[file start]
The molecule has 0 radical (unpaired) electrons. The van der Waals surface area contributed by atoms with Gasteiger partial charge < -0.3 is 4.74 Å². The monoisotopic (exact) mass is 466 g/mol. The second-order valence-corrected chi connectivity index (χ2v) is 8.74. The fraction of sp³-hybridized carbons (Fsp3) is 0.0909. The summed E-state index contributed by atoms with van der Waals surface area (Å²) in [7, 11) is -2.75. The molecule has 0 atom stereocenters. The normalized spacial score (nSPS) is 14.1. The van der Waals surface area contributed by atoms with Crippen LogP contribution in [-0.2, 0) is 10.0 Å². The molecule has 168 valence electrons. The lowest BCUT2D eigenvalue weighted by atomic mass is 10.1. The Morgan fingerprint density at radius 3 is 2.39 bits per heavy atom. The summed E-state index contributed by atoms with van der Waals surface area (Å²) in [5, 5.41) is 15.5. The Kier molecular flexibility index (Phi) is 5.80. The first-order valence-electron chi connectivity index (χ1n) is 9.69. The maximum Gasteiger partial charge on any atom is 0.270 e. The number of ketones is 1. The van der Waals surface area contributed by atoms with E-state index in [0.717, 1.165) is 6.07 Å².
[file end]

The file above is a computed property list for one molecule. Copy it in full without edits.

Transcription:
The molecule has 0 radical (unpaired) electrons. The van der Waals surface area contributed by atoms with Gasteiger partial charge < -0.3 is 4.74 Å². The monoisotopic (exact) mass is 466 g/mol. The second-order valence-corrected chi connectivity index (χ2v) is 8.74. The fraction of sp³-hybridized carbons (Fsp3) is 0.0909. The summed E-state index contributed by atoms with van der Waals surface area (Å²) in [7, 11) is -2.75. The molecule has 0 atom stereocenters. The normalized spacial score (nSPS) is 14.1. The van der Waals surface area contributed by atoms with Crippen LogP contribution in [-0.2, 0) is 10.0 Å². The molecule has 168 valence electrons. The lowest BCUT2D eigenvalue weighted by atomic mass is 10.1. The Morgan fingerprint density at radius 3 is 2.39 bits per heavy atom. The summed E-state index contributed by atoms with van der Waals surface area (Å²) in [5, 5.41) is 15.5. The Kier molecular flexibility index (Phi) is 5.80. The first-order valence-electron chi connectivity index (χ1n) is 9.69. The maximum Gasteiger partial charge on any atom is 0.270 e. The number of ketones is 1. The van der Waals surface area contributed by atoms with E-state index in [0.717, 1.165) is 6.07 Å².